Rancho Zabaco Reserve Sauvignon Blanc 1999
Sauvignon Blanc from Russian River, Sonoma County, California
After harvest, the grapes selected for this wine were not crushed or destemmed, but instead proceeded as whole clusters directly to our membrane press using very minimal pressure. The must was then chilled for at least 24 hours to allow most of the solids to cold-settle, and then the clear juice was racked off into tank and barrel for fermentation. Just over one quarter of the blend was fermented at cool temperatures in stainless steel for 25 days, to extract the most subtle and complex characteristics of the Sauvignon Blanc grapes. The remaining three-quarters of the blend was barrel fermented at cool temperatures, adding a toasty oak undertone to the wine. The wine did not go through malolactic fermentation in order to retain all the classic Sauvignon Blanc varietal character. It was lightly fined and filtered prior to bottling.
Rancho Zabaco Winery
Rancho Zabaco is named for one of the original Mexican land grants in Sonoma County. Sonoma County encompasses the Dry Creek Valley, the area from which Rancho Zabaco’s grapes are drawn. The wines are inspired by the bold spirit of the Spanish and Mexican pioneers who settled this rugged land.
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About Russian River
The Russian River Valley is named as such due to its proximity to the Russian River, the river itself named for the Russian fur traders who came down from Alaska in the late 18th and early 19th centuries. The Russian River is agricultural land. While there is a focus on wine, beyond the vineyards are many small, family-owned farms cultivating everything from cattle to Christmas trees.
The proximity of this cool river and the rolling fogs from the Pacific Ocean make the area amenable to cool-climate grapes like Pinot Noir and Chardonnay. In fact, the region is quite known for its full-bodied, yet elegant Pinot Noir, as well as their ripe, yet lean Chardonnays. Within Russian River Valley lie the smaller appellations of Chalk Hill and Green Valley. Chalk Hill is the warmer of the two and furthest from the ocean, while Green Valley is cooler and closer to the water.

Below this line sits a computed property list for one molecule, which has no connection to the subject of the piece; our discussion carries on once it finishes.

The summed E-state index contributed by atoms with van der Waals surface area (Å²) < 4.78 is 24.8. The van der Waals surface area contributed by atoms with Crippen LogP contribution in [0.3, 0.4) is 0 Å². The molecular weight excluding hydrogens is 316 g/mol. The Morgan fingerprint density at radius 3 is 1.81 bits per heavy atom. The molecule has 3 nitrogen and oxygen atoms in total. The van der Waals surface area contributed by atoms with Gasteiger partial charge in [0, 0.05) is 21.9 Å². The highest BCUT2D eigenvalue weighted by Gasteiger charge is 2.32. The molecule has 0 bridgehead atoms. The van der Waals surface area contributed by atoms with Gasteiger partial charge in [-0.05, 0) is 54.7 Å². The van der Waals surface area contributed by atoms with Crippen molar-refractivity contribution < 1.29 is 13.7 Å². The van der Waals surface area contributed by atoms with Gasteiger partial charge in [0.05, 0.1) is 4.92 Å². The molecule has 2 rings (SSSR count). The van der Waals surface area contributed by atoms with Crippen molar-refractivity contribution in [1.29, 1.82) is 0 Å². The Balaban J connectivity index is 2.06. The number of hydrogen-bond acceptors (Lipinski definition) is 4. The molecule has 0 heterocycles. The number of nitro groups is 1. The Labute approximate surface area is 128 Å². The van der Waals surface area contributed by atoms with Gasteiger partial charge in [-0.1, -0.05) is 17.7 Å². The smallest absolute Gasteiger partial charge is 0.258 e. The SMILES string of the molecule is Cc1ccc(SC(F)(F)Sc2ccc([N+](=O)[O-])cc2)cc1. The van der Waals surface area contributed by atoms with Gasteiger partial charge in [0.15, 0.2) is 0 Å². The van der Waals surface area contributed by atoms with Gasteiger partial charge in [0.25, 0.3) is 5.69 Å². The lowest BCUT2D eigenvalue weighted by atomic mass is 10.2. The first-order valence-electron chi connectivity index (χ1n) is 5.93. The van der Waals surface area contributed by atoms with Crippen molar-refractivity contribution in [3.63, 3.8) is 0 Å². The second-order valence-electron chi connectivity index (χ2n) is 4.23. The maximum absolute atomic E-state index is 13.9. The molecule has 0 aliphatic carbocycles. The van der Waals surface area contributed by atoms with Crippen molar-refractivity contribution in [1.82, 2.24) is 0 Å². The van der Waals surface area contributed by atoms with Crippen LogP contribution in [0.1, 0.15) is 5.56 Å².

It's not rare to see a wine's country of origin listed as "California." A country into itself in the wine world, California makes enough varieties and styles to match many European wine countries. It produces a diverse range of wines that span the quality spectrum.
The most famous of the California wine regions is Napa Valley, and these wines are certainly outstanding – but it's not as broad and diverse as its larger neighbor, Sonoma County. Down south, Santa Barbara's Santa Maria Valley is well-known for its Rhône blends, as well as cool-climate varieties like Pinot and Chardonnay. The Central Coast, the largest California AVA, has many different microclimates that lead to a wide range of wines with many sub-AVAs.
Alcohol By Volume Guide
Most wine ranges from 10-16% alcohol by volume. Some varietals tend to have higher (for example Zinfandel and Cabernet Sauvignon) or lower alcohol levels (Pinot Noir and many white varietals), but there is always some variation from producer to producer. Some wine falls outside of this range, for instance Port weighs in closer to 20%, while Muscat and Riesling are usually a bit below 10%.
Wine Style Guide
Light & Crisp
- Light to medium bodied wines that are high in acid and light to medium fruit. Typically no oak.
Fruity & Smooth
- Light to medium bodied wines with lots of juicy fruit, typically medium acid and medium oak.
Rich & Creamy
- Full bodied wines that have typically undergone malo-lactic fermentation and/or spent time in oak.